Stuart Murdoch dances like he's
recently come off a stint of watching hours of The Breakfast Club on
loop. He twirls and kicks as if the ghosts of Molly Ringwald's past characters
have him possessed. His energy goes against my presuppositions about Belle and
Sebastian's live set--that its set possibilities would foster thoughts of
peaceful yawning and the desire for a seat. Two nights of the band's
fast-paced new sound at the 9:30 Club debunked these theories.
Night one, Sunday, March 5: The band eased the crowd into a warm bath with the
first bubbling notes of "Stars of Track and Field." Glowing in the warm shine
of the yellow lights and the welcoming rise of the violin, the audience
settled into their comfort zone and realized their surroundings, upping the
ante from bumbling foot-shuffling to all-out disregard for other people. "This
feels so cozy," Stuart Murdoch said. "It makes me want to get into my
The roller-coaster of tempos, from "Funny Little Frog" to "A Century of
Fakers" to "I'm a Cuckoo," heightened anticipation and the possibilities. But
the band seemed to have pow-wowed beforehand, dreaming up the set with the
largest amount of prime opportunities to get down. They rocked "Electronic
Renaissance," with a city lights background, "Your Cover's Blown," with Stuart
thrusting his pelvis and hitting the cymbal simultaneously, and "White Collar
Boy," with fatter beats and more authentic-sounding harmonies than the
recording. After "I Don't Love Anyone," one of a few throwbacks to
Tigermilk, Murdoch warned his snuggly new friends, "I hope you're glad to
know I've come a long way in my emotional development since then, and for that
I have this group of people to thank," pointing to the band of seven others,
including guitarist Stevie Jackson, expert hand-clapper in skinny-pants. The
weep-worthy encore, consisting of "Fox in the Snow" and "Get Me Away From Here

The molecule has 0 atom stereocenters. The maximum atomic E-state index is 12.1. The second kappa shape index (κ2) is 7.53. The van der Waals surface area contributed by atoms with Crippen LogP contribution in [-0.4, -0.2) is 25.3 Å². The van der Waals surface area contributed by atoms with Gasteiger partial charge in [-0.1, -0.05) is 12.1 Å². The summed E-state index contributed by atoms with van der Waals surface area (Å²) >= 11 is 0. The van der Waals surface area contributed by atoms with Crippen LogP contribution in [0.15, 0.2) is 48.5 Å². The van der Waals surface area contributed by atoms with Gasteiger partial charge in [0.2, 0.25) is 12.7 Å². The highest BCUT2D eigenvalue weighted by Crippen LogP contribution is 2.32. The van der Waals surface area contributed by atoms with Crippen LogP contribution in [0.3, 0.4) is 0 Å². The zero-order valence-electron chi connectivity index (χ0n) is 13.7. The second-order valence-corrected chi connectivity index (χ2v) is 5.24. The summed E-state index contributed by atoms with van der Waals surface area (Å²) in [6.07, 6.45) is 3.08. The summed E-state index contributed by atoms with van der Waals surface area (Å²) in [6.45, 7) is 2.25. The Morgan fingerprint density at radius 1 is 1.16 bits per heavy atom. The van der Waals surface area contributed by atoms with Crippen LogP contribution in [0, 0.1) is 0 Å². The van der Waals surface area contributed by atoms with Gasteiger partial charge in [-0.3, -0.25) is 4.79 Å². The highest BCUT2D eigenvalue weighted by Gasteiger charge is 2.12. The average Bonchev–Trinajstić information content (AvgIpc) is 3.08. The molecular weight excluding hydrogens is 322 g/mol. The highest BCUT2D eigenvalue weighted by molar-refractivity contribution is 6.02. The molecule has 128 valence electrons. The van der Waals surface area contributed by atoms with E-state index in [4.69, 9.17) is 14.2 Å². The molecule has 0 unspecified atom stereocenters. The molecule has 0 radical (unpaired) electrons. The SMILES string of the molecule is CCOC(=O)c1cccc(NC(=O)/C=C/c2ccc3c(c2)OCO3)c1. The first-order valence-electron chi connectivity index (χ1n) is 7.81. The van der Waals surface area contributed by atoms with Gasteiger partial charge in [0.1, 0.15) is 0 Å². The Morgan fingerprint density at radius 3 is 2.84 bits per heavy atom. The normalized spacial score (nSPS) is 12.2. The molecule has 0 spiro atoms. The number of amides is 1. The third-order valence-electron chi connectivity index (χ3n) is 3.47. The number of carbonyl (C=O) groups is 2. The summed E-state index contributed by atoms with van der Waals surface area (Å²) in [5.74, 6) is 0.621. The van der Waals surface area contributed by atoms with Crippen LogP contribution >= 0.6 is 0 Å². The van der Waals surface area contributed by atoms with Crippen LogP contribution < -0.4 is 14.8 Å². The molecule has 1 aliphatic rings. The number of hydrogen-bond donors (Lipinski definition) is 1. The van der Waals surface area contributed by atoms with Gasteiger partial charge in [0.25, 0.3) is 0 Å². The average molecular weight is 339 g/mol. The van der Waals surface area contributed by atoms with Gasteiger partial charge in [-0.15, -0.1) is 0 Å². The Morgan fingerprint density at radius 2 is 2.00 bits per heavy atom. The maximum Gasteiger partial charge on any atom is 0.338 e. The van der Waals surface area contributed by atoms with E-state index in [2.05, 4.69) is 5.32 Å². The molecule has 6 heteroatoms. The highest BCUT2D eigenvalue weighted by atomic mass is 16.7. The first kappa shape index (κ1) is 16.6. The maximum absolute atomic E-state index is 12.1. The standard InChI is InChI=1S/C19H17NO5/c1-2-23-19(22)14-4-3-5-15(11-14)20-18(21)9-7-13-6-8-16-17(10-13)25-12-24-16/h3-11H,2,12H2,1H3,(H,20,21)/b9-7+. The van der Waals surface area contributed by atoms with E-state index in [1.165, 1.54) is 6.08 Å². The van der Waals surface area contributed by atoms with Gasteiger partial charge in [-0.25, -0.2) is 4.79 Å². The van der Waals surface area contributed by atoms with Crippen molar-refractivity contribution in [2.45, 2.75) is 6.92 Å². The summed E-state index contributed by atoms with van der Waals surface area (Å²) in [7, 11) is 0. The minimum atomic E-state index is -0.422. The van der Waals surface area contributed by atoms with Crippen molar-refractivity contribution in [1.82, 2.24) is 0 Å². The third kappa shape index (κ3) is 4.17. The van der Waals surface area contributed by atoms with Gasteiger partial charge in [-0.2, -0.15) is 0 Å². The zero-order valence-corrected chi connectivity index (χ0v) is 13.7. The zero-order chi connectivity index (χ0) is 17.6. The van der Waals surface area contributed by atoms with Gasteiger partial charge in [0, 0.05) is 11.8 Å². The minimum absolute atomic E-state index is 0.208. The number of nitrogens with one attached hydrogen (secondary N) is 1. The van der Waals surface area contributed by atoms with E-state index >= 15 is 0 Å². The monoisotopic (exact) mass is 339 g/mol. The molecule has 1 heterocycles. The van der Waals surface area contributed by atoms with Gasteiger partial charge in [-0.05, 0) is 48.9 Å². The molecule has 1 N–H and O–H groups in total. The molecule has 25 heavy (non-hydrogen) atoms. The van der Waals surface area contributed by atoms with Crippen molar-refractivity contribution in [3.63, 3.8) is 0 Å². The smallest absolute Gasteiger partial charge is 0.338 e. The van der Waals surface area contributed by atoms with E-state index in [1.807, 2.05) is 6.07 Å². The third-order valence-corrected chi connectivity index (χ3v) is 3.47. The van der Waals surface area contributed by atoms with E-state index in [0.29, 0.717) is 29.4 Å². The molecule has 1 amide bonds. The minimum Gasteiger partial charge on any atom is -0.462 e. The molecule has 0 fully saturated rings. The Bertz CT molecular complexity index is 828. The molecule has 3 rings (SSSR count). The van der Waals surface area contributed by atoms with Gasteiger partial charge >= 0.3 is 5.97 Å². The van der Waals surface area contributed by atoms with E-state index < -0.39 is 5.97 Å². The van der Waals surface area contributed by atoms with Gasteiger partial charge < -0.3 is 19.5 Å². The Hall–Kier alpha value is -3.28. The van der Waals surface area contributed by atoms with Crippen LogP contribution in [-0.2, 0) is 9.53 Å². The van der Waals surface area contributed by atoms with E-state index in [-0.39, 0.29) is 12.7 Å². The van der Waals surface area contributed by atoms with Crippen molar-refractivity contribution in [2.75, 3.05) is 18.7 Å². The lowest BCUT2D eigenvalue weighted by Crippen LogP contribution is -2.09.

I'm Dying," left the crowd wistful and romantic. The entire set reminded fans
of songs they'd forgotten and put new emphasis on the overlooked, finer points
of their extensive catalogue.
Night two, Monday, March 6: Murdoch and co. obliged silent wishes for
infrequent repeats from the night before, starting with "Expectations,"
tossing in a little "She's Losing It" and breaking hearts with "The Wrong
Girl." They kicked the set into gear with the same electric feel of the night
before, Murdoch's energy replenished, his dance moves intact. "Me and the
Major" and "Judy and the Dream of Horses" capped off the show with an ending
fit for 1996.
Openers the New Pornographers are coming off their own avalanche of praise for
Twin Cinema, only the hottest woman in indie rock Neko Case and the
chain-smoking, self-loathing Dan Bejar were notably absent. A.C. Newman held
it together with his harmonic backup band, and they mixed up their set with
pieces from each of three albums--"The Body Says No," "Breaking the Law,"
"From Blown Speakers," and "Sing Me Spanish Techno." The precursor to Belle
and Sebastian's undying energy, the New Pornographers set the precedent of
fervency and singalongs. The combination unmatched, the choice of songs too
perfect, Belle and Sebastian and the New Pornographers created a sublime night
for awkward, lovesick fans eager to realize their dreams. -Rebecca A.
Photo: Photo M.Trayner